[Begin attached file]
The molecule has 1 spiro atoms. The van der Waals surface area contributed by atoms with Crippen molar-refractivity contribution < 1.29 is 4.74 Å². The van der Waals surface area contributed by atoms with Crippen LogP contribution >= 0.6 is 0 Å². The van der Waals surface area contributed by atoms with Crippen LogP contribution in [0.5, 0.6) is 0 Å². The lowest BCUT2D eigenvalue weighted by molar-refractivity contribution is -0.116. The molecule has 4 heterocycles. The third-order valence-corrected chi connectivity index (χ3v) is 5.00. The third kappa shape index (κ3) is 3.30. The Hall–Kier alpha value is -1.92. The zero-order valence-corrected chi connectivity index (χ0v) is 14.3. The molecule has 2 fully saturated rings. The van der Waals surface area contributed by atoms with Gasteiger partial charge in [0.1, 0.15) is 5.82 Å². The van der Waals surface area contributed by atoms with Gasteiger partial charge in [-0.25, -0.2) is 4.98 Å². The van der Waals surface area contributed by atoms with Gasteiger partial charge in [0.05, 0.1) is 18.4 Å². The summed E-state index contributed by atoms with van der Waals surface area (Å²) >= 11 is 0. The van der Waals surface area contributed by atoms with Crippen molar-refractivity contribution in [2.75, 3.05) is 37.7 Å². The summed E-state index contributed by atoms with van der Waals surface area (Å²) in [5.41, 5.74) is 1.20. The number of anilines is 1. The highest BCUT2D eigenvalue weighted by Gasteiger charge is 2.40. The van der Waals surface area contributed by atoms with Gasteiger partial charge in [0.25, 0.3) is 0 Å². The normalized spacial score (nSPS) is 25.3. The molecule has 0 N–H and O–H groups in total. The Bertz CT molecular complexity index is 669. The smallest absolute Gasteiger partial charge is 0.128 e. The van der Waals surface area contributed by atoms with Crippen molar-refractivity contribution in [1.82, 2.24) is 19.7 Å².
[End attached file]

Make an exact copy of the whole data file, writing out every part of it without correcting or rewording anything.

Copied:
The molecule has 1 spiro atoms. The van der Waals surface area contributed by atoms with Crippen molar-refractivity contribution < 1.29 is 4.74 Å². The van der Waals surface area contributed by atoms with Crippen LogP contribution >= 0.6 is 0 Å². The van der Waals surface area contributed by atoms with Crippen LogP contribution in [0.5, 0.6) is 0 Å². The lowest BCUT2D eigenvalue weighted by molar-refractivity contribution is -0.116. The molecule has 4 heterocycles. The third-order valence-corrected chi connectivity index (χ3v) is 5.00. The third kappa shape index (κ3) is 3.30. The Hall–Kier alpha value is -1.92. The zero-order valence-corrected chi connectivity index (χ0v) is 14.3. The molecule has 2 fully saturated rings. The van der Waals surface area contributed by atoms with Gasteiger partial charge in [0.1, 0.15) is 5.82 Å². The van der Waals surface area contributed by atoms with Gasteiger partial charge in [-0.25, -0.2) is 4.98 Å². The van der Waals surface area contributed by atoms with Gasteiger partial charge in [0.05, 0.1) is 18.4 Å². The summed E-state index contributed by atoms with van der Waals surface area (Å²) >= 11 is 0. The van der Waals surface area contributed by atoms with Crippen molar-refractivity contribution in [2.75, 3.05) is 37.7 Å². The summed E-state index contributed by atoms with van der Waals surface area (Å²) in [5.41, 5.74) is 1.20. The number of anilines is 1. The highest BCUT2D eigenvalue weighted by Gasteiger charge is 2.40. The van der Waals surface area contributed by atoms with Gasteiger partial charge in [0.25, 0.3) is 0 Å². The normalized spacial score (nSPS) is 25.3. The molecule has 0 N–H and O–H groups in total. The Bertz CT molecular complexity index is 669. The smallest absolute Gasteiger partial charge is 0.128 e. The van der Waals surface area contributed by atoms with Crippen molar-refractivity contribution in [1.82, 2.24) is 19.7 Å².